Design your words

Why using plain English is important

It’s important to get to the point in a straightforward, understandable way. Using plain english to say things clearly should be the coal of every communication.

Why, you might ask, is a designer writing about writing? Well, it’s one of the key things that makes communications successful. Or not. So I thought I would jot down some thoughts I’ve had working with words over the years.


1. Have one clear message

Every piece of communication you produce should have one main point. Delete anything that doesn’t make that point clearly.

1. Use simple words

Dont use long words when a short one will do. Only use long and complicated words when a simple word won’t work.

Instead of assistance say help. Use simple words, don’t utilize them. In the event of can be shortened to if.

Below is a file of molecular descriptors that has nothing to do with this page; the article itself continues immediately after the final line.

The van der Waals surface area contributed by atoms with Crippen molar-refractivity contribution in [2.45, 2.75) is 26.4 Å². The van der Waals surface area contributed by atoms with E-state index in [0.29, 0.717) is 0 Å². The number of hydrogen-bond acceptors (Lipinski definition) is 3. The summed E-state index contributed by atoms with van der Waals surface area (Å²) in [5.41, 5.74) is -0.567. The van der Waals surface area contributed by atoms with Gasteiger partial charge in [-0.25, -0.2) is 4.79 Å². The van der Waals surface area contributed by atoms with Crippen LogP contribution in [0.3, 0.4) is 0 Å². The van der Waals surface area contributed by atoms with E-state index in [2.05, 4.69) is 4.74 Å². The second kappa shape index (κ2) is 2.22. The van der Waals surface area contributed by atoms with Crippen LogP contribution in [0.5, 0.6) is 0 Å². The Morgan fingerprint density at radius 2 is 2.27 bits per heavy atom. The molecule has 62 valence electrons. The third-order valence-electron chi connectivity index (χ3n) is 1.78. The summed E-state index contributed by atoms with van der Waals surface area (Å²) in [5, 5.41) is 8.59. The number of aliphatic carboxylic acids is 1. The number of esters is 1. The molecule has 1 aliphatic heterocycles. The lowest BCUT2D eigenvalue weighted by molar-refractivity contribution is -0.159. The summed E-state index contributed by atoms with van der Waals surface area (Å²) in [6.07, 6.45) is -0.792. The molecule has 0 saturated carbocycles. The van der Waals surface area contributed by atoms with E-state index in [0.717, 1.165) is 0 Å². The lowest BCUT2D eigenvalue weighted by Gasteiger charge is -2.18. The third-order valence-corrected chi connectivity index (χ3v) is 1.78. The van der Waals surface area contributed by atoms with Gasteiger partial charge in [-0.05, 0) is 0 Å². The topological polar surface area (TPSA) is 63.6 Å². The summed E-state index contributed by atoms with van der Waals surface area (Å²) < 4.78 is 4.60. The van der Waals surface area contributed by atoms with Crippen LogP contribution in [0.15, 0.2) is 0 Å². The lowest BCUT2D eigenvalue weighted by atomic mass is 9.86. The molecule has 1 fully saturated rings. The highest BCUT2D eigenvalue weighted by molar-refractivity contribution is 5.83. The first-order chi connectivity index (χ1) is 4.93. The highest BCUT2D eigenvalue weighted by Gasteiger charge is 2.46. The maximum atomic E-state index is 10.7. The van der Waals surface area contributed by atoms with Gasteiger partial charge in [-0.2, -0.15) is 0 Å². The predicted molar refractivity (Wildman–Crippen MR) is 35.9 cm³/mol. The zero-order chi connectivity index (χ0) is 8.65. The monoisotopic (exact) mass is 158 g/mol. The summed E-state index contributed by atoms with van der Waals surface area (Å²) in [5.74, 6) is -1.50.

3. Keep it short

Put your reader first, they are rearely as interested in your subject as you are. Put the work in to make your writing efficient and meaningful.

4. Ditch the jargon

Jargon, buzzwords, mumbo jumbo. You don’t need it and it tends to date quickly.

Remember you won’t upset an expert by explaining clearly but you can easily alienate people who don’t know the lingo.

5. Discard the fluff words

Using filler words or superlatives can don’t add meaning and dilute your sentences. Avoid verylittle or amazing in let your reader decide.

6. Be specific

Say it how it is, and describe the scene. Take your audience with you.

Consider these sentences:

It’s a great event with lots of fun things to see and do.


At the event you can try virtual reality, talk to industry experts and listen to talks.

7. Avoid acronyms.

I like to explain this using the NYA technique. Clear?

8. Use a good copywriter

A copywriter extract the message from your head/company/product manager and make it resonate with your audience. I work with some great writers and am happy to make a recommendation.

9. Write naturally

Try to write as you would talk to someone. Read it out loud and if it sounds stuffy and odd, simplify it until you’re comfortable saying it.


“Simplicity is the ultimate sophistication.” – Leonardo Da Vinci


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